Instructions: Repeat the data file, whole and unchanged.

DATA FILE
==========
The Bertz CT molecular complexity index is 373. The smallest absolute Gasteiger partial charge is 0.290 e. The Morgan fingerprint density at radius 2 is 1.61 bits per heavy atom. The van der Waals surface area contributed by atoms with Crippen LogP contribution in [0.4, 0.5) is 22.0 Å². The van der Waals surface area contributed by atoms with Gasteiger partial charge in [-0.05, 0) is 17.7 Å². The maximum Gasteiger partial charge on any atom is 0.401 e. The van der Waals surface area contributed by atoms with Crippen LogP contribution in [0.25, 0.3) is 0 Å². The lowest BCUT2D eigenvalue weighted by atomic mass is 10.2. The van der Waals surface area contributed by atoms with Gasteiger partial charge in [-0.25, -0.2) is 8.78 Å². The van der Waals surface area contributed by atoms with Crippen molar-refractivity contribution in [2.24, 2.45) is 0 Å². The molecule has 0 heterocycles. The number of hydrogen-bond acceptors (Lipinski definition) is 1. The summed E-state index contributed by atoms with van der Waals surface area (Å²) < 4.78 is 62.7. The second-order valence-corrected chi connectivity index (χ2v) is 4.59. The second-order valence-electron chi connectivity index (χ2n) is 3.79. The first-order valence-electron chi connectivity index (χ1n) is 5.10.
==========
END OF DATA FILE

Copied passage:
The Bertz CT molecular complexity index is 373. The smallest absolute Gasteiger partial charge is 0.290 e. The Morgan fingerprint density at radius 2 is 1.61 bits per heavy atom. The van der Waals surface area contributed by atoms with Crippen LogP contribution in [0.4, 0.5) is 22.0 Å². The van der Waals surface area contributed by atoms with Gasteiger partial charge in [-0.05, 0) is 17.7 Å². The maximum Gasteiger partial charge on any atom is 0.401 e. The van der Waals surface area contributed by atoms with Crippen LogP contribution in [0.25, 0.3) is 0 Å². The lowest BCUT2D eigenvalue weighted by atomic mass is 10.2. The van der Waals surface area contributed by atoms with Gasteiger partial charge in [-0.25, -0.2) is 8.78 Å². The van der Waals surface area contributed by atoms with Crippen molar-refractivity contribution in [2.24, 2.45) is 0 Å². The molecule has 0 heterocycles. The number of hydrogen-bond acceptors (Lipinski definition) is 1. The summed E-state index contributed by atoms with van der Waals surface area (Å²) < 4.78 is 62.7. The second-order valence-corrected chi connectivity index (χ2v) is 4.59. The second-order valence-electron chi connectivity index (χ2n) is 3.79. The first-order valence-electron chi connectivity index (χ1n) is 5.10.